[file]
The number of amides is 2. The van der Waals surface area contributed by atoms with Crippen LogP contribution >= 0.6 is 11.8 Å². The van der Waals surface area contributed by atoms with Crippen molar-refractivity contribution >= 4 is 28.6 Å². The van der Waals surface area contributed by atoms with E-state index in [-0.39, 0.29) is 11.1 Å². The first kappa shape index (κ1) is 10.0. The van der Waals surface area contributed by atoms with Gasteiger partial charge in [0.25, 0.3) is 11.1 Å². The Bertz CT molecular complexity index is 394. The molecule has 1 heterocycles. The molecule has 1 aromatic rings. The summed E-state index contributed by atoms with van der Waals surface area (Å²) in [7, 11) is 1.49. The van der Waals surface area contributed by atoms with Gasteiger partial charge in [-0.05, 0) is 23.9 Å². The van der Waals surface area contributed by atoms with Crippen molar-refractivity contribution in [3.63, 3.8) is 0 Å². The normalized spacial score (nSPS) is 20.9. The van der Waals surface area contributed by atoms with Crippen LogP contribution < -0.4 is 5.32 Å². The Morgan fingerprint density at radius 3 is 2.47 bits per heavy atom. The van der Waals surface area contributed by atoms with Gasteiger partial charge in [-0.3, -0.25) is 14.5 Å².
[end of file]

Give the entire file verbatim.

The number of amides is 2. The van der Waals surface area contributed by atoms with Crippen LogP contribution >= 0.6 is 11.8 Å². The van der Waals surface area contributed by atoms with Crippen molar-refractivity contribution >= 4 is 28.6 Å². The van der Waals surface area contributed by atoms with E-state index in [-0.39, 0.29) is 11.1 Å². The first kappa shape index (κ1) is 10.0. The van der Waals surface area contributed by atoms with Gasteiger partial charge in [0.25, 0.3) is 11.1 Å². The Bertz CT molecular complexity index is 394. The molecule has 1 heterocycles. The molecule has 1 aromatic rings. The summed E-state index contributed by atoms with van der Waals surface area (Å²) in [7, 11) is 1.49. The van der Waals surface area contributed by atoms with Gasteiger partial charge in [-0.05, 0) is 23.9 Å². The van der Waals surface area contributed by atoms with Crippen molar-refractivity contribution in [3.63, 3.8) is 0 Å². The normalized spacial score (nSPS) is 20.9. The van der Waals surface area contributed by atoms with Crippen LogP contribution < -0.4 is 5.32 Å². The Morgan fingerprint density at radius 3 is 2.47 bits per heavy atom. The van der Waals surface area contributed by atoms with Gasteiger partial charge in [-0.3, -0.25) is 14.5 Å².